Congratulations! You’re a graduate! But if you’re feeling anything remotely similar to what I did a couple months ago and overthinking over how to decide what to do after college, then the feeling is not as merry as everyone makes it out to be.
I remember on the last day of my exam when the realisation suddenly dawned on me. I squandered away the entire past month feeling ecstatic about not having to attend lectures anymore. But then it hit me – there was no college to come to anymore. Which meant I had to figure out what to do with my life after college.
While the idea of no more grumpy early mornings, unbeatable assignment deadlines and not having to deal with impertinent professors seemed like the most captivating destination, I somehow forgot to factor in the idea that beyond this point I had to pave the path ahead all by myself.
As restrictive as following a set pattern of routine can be, it definitely creates inevitable confusion in the mind when that major chunk of daily certainty is taken away.
So here’s what can help you decide what to do after college.
First off, take a break
Trust me you need it. Amidst all the confusion, uncertainty and the fear of what lies ahead, it becomes very difficult to keep track of what is it that you feel currently, and what is it exactly that you need. And you need a break.
You spent those three-four years working towards getting that degree and now that you have it, it is all right to take a month off and relax without worrying about what the future holds or think about your next move.
Take a vacation with your family or your friends (if you can all agree on one destination that is). Or just stay at home, veg-out on your couch and ‘Netflix and Chill’ for a whole month. Whatever your chosen mode of leisure is, do it, refresh your mind and your body and mentally prepare yourself for the challenges that life will throw in your way pretty soon.
Think about what it is that you want to do
Now as vague and clichéd as it sounds, it is a significant decision in the process of deciding your next course of action. The world is your oyster. Think about what it is that you wish to pursue and work your mind in that direction.
Is it a job or an internship that you want? Having wrecked your brains over your textbooks for over three years now, if you think you’re at a point where you feel equipped enough to take a little work experience and indulge yourself to a taste of the real world then looking for a job should be your next move.
While looking for a job is the most common decision for a lot of young individuals, there is an equally strong majority, which decides to pursue further studies. If research, academia, or teaching is where your heart lies, then looking for courses that suit your interest, should be the next step.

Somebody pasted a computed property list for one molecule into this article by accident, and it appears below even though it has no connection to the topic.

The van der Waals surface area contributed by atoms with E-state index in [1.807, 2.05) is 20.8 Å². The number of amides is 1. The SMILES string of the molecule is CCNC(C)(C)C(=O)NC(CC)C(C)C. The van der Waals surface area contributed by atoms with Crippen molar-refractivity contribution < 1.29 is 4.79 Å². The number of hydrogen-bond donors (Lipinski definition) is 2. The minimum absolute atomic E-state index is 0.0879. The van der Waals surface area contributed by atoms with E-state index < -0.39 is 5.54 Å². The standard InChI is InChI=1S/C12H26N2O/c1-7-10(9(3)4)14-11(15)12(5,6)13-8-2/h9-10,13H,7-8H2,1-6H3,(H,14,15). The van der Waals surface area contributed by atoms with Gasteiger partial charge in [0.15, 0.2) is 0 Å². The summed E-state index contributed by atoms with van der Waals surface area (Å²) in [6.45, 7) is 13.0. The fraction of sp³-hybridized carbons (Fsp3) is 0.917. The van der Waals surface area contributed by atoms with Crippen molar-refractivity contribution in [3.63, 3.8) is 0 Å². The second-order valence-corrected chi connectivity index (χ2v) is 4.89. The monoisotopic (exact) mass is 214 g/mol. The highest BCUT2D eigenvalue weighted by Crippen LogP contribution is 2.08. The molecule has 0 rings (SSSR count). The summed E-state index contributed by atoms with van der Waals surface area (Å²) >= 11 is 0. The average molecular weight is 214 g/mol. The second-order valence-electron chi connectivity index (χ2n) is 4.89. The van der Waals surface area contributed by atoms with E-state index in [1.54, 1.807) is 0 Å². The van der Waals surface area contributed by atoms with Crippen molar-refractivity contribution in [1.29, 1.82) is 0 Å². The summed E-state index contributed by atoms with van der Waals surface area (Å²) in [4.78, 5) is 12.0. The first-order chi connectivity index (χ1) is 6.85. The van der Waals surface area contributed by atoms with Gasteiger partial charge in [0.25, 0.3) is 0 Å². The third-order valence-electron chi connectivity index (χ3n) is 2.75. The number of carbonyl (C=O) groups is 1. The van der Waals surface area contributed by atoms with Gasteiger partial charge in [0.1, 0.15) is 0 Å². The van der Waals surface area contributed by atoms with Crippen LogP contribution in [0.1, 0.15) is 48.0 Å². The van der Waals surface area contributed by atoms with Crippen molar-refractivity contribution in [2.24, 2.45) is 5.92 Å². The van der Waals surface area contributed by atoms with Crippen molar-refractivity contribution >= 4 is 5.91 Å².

But there is also no written imposition that restricts you to these two options. This is the time to explore your interests, give your passions a chance, and put yourself out there to see what you’re actually good at. Take a hobby class to excel in the craft you wish to, or collaborate with people or artists in the fields you desire to make it big in, look for opportunities on social media to accelerate your interests.
And if the confusion of what it is that you want still persists, then explore everything that you can lay your hands on. This is the time to delve and introspect.
Remember, the world is much more forgiving when you are young.
Looking for a job?
If this is the option that you’ve chosen to pursue, then start by looking at what the market has to offer and how you can adapt to what it demands. Keeping in mind the current and unique career options after graduation, in the professional space.
The start-up culture is reigning supreme and it has become a lot more significant to have cross-functional skills than ever before. Smaller companies that are starting out generally tend to look for fresh minds in the industry. Their ideal candidate choices are those that boast of more than one skill set, competitiveness and most importantly, the willingness to learn.
I remember during my first job interview as I simpered through it, trying to hide my nervousness as my palms sweat profusely, trying to conjure up answers to the questions thrown at me. The interviewee (aka my current boss) asked me questions which catered more to my willingness to learn new things rather than what my current capabilities are.
Weeks later as we chatted about that interview, the insight that I received from her was that the reason they chose to hire me had to do more with this curiosity and the eagerness to learn and undertake new things instead of what I already knew.
As freshers into the industry, no one expects you to have worldly knowledge or corporate wisdom. What they do expect is the alacrity to learn and grow as professionals.
So build yourself with the aim of developing cross-functional skills. With a plethora of courses and upskilling avenues available online, don’t restrict yourself to the knowledge that you’ve gained through your grad school. Look for online courses that will enhance your skills, help you gain newer ones and make you a more valuable asset to the organisation you wish to be a part of. Take this quiz to find out your interests in the real world and what kind of a job you’d like to work at: What to do after college quiz.
Coming to the logistics of it all, give yourself at least a month or two before you successfully get an interview callback from the places you wish to get in.
Funny story; a couple of months ago when I was job hunting, I remember my dad sitting next to me as he saw he me blindly clicking the “apply now” button on LinkedIn for over 10 jobs in a single breath.
And here’s another fun fact: I had applied to an exact number of 143 jobs for a little over a month before getting into the one I could successfully call my own.